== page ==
Sony Acid Music Studio 9 review
The Acid Pro was a revelation when it first appeared in 1998. It rejected the virtual hardware concept that dominated music-production software at the time, and presented a set of tools that played to software's strengths. It automatically matched the tempo and key of samples, letting users throw arrangements together at breakneck speed. Tracks to record appeared automatically as soon as you hit record, and mixer controls were integrated into the track headers.
Acid Pro 7 is still an accomplished application, but after a gradual cross-pollination of ideas, it has more similarities than differences to Cubase and Sonar. However, the cut-price Acid Music Studio is closer in spirit to the original release. It has also expanded in scope but its fast, intuitive operation is especially welcome in a low-cost package.
This update removes the 16-bit, 48kHz limitation that made previous versions unable to exploit the full potential of high-quality audio interfaces. Recordings are now made up to 24-bit and 192kHz, audio hardware permitting. It took us a while to find these options, though, as they're undocumented in the Help section and tucked away behind a tab in the Project Properties. By default, the software still runs at 16-bit and 41kHz.
Another major development is automation for VST effects and virtual instruments. Previous versions supported envelopes for the volume and pan on each channel, but it's now possible to draw envelopes with the mouse for virtually any parameter. Oddly, the bundled Acid FX plugin doesn't support automation, so you'll need to install VST equivalents to use the feature.
Automation isn't in keeping with the immediacy for which Acid is known. It must be enabled for each parameter in a pop-up window that casual users may never find. It isn't possible to add automation simply by recording fader and knob movements - you have to draw them as envelopes. Confusingly, it's possible to adjust the controls for parameters that have been automated, but they jump back to the automated values when playback is resumed.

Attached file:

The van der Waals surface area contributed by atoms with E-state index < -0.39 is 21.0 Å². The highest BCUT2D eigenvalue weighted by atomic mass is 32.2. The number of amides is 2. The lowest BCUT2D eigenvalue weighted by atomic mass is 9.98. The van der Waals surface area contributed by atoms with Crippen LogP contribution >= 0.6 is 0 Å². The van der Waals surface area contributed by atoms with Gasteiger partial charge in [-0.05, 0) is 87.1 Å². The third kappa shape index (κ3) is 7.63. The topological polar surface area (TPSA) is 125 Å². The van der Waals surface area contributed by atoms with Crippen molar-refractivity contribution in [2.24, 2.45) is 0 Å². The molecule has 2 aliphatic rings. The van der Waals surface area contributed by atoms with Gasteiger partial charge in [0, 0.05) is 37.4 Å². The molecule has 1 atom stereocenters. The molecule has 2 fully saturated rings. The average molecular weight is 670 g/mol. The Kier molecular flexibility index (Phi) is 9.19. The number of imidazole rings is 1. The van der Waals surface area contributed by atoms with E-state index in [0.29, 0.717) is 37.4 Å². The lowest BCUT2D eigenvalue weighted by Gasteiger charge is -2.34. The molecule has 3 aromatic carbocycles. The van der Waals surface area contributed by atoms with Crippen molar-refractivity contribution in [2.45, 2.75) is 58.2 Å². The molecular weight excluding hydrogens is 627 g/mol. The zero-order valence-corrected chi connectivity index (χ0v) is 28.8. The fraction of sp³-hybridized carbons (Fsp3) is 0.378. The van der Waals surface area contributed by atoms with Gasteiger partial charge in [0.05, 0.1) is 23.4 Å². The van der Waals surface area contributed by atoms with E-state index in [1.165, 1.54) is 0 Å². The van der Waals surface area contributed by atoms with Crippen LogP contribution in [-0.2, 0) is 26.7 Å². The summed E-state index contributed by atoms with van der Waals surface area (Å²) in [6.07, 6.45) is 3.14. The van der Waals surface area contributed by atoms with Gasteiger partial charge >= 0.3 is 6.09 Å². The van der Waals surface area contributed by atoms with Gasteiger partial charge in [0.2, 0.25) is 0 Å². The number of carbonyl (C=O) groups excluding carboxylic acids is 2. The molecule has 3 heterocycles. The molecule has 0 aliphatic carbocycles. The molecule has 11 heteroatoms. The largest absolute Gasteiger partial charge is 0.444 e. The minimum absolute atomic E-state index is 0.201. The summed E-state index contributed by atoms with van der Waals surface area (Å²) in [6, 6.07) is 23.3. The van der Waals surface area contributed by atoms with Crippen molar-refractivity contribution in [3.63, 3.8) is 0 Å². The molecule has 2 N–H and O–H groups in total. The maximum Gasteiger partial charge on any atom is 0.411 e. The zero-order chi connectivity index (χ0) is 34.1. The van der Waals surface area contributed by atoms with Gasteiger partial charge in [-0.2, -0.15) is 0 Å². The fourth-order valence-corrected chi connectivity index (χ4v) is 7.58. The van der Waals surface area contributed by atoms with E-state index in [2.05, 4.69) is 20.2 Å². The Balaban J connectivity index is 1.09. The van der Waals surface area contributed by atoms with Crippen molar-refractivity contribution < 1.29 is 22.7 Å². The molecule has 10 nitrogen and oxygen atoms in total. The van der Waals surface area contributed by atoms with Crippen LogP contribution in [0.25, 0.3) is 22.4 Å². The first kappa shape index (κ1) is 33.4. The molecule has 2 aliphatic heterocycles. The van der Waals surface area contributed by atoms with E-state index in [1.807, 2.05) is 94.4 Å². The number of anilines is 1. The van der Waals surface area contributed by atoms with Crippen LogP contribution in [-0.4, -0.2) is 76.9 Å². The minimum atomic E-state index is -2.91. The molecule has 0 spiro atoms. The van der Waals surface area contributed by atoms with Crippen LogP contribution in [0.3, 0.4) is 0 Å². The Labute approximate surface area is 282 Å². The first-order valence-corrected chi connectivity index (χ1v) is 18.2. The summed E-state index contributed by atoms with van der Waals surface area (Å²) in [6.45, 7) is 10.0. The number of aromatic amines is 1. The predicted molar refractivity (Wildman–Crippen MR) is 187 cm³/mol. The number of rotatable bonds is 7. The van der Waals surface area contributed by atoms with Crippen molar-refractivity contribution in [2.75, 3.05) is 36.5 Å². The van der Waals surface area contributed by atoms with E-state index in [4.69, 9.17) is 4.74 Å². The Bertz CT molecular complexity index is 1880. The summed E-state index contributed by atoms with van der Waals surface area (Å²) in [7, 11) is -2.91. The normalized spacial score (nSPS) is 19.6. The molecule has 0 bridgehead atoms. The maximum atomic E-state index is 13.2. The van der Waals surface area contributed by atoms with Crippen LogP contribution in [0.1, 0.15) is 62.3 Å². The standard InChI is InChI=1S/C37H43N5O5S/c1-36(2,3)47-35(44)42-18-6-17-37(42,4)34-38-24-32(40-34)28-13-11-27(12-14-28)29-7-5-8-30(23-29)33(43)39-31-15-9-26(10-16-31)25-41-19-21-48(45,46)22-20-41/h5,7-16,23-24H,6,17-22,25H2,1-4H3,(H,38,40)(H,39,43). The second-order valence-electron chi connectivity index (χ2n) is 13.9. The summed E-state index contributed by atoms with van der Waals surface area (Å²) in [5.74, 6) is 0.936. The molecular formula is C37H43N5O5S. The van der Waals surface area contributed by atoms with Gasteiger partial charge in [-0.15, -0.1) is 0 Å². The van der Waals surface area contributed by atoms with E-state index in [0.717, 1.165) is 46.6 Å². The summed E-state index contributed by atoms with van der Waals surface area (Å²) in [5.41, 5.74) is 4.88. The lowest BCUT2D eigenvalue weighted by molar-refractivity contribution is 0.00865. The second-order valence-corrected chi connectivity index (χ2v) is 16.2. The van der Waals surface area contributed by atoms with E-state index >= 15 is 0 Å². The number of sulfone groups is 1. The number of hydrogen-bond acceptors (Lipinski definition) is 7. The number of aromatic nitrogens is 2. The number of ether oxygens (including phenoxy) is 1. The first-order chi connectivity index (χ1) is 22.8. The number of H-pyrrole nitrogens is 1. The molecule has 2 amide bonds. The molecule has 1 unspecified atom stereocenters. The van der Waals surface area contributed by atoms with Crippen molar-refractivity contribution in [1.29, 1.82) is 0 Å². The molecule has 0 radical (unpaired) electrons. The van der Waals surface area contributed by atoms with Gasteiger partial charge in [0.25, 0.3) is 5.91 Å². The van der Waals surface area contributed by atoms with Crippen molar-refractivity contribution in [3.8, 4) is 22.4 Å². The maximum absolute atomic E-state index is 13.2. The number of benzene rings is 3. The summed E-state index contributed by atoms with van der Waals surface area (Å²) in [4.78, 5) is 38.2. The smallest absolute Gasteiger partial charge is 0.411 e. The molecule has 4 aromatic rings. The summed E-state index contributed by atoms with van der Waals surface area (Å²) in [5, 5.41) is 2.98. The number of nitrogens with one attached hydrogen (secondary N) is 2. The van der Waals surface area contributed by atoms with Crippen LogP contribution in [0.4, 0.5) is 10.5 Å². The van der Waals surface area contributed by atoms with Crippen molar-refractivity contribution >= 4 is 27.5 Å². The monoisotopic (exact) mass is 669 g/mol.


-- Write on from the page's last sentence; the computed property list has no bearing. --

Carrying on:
New Folder Tracks are used to pack tracks into folders and sub-folders to tidy up the arrange panel. These folders can still be moved around but their behaviour is unwieldy and could cause problems.
An easier way to move large chunks of music around is by using the new Sections feature. A Section is a vertical stack of audio and MIDI objects, which is given a name, and can be dragged left and right to perform quick rearrangements. Other parts of the project shuffle along to close gaps or make space, similar to ripple editing in video-editing software. It feels a little strange in this context but it has its uses.
- What's on this week's PC Pro podcast?
- Spotify now free on tablets and smartphones
- Nokia's Android smartphone "due next year"
- MPs push for tighter laws against online spying
- Should Microsoft make Windows 8 free?
- Canonical finds first partner for Ubuntu Touch smartphones
- Dell's Chromebook 11 for schools starts at £190
- Leap Motion: we can't fix "broken" Windows 8
- Surveillance panic could lead to restrictive data laws
- CyanogenMod offers encrypted text messages
- Play it again: Berlin's Computer Game Museum
- Switching from iPhone to Android: what I miss, what I don't
- Tech City: Easy to score when you move the goalposts
- How to remove SkyDrive from the Windows 8.1 Explorer
- Switching from iPhone to Android? Switch off iMessage
- Why is Google pumping more money into Firefox?
- Sky Broadband Shield review
- Samsung Galaxy S4: how to double your battery life
- Motorola Moto G review: first look
- IBM Watson meets Willy Wonka
- Best tablet PCs to buy in 2013
- Closer to reality: photorealism in computer graphics
- Windows 8.1: Top 10 advanced features
- Securing the Internet of Things
- Internet of Things: five unlikely hacking risks
- Life behind the wall: censorship in China
- 42 best Android apps
- 3D museums that never close
- 29 best Windows 8.1 apps
- Bring an old PC up to speed
- The importance of load balancing
- Windows Phone App Studio: an easy way to create your first Windows Phone 8 app
- The end of Windows XP support: what it really means for businesses
- Don't rely on Chrome's password vault
- Using Buffer to manage your social media
- Microsoft needs its own Steve Jobs
- Forget credit cards: hackers want your Facebook account
- Can't get fast enough broadband? Here's what to do
- Leap Motion and the battle against UI stagnation
- How to build a really bad network
There are dozens of exciting prizes up for grabs on PC Pro Competitions. All our competitions are free to enter. Try your luck.ENTER NOW